The occurrence of hemorrhages in the central nervous system of experimental animals following electrically induced convulsions1 gained additional practical significance from the reports by Levy2 and Alpers and Hughes3 of similar hemorrhages in the human brain. A search for appropriate preventive measures to forestall the appearance of such lesions therefore appeared obligatory.
Experiments on rats had three preparatory aims, attention being focused, first, on the blood itself; second, on the dynamics of the cardiovascular system, and, third, on the utilization of ether narcosis as an anticonvulsant agent.1. Of the total number of 35 adult albino rats, 14 were selected for preparatory treatment with synthetic vitamin K, a thromboplastic suspension of brain substance and calcium gluconate.4 One milligram of synthetic vitamin K per 200 Gm. of rat was injected into 2 animals eight hours prior to each electric treatment. Calcium gluconate, in a dose equivalent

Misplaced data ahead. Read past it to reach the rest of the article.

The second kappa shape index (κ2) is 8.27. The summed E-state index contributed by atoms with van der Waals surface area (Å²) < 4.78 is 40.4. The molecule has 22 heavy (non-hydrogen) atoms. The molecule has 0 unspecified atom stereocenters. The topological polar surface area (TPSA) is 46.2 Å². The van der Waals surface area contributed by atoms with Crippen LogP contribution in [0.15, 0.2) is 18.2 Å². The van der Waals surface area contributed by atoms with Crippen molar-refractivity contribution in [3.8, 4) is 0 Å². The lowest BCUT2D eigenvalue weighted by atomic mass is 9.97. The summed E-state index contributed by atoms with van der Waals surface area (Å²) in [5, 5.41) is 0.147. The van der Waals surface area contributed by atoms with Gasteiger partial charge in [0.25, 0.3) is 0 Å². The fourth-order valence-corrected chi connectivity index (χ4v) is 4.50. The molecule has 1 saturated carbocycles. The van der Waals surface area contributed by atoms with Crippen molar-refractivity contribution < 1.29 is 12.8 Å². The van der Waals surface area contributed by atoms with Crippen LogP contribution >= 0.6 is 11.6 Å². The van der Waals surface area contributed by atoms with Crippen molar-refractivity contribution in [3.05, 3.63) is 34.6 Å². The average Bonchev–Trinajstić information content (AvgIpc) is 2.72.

HEILBRUNN G. PREVENTION OF HEMORRHAGES IN THE BRAIN IN EXPERIMENTAL ELECTRIC SHOCK. Arch NeurPsych. 1943;50(4):450–455. doi:10.1001/archneurpsyc.1943.02290220080006
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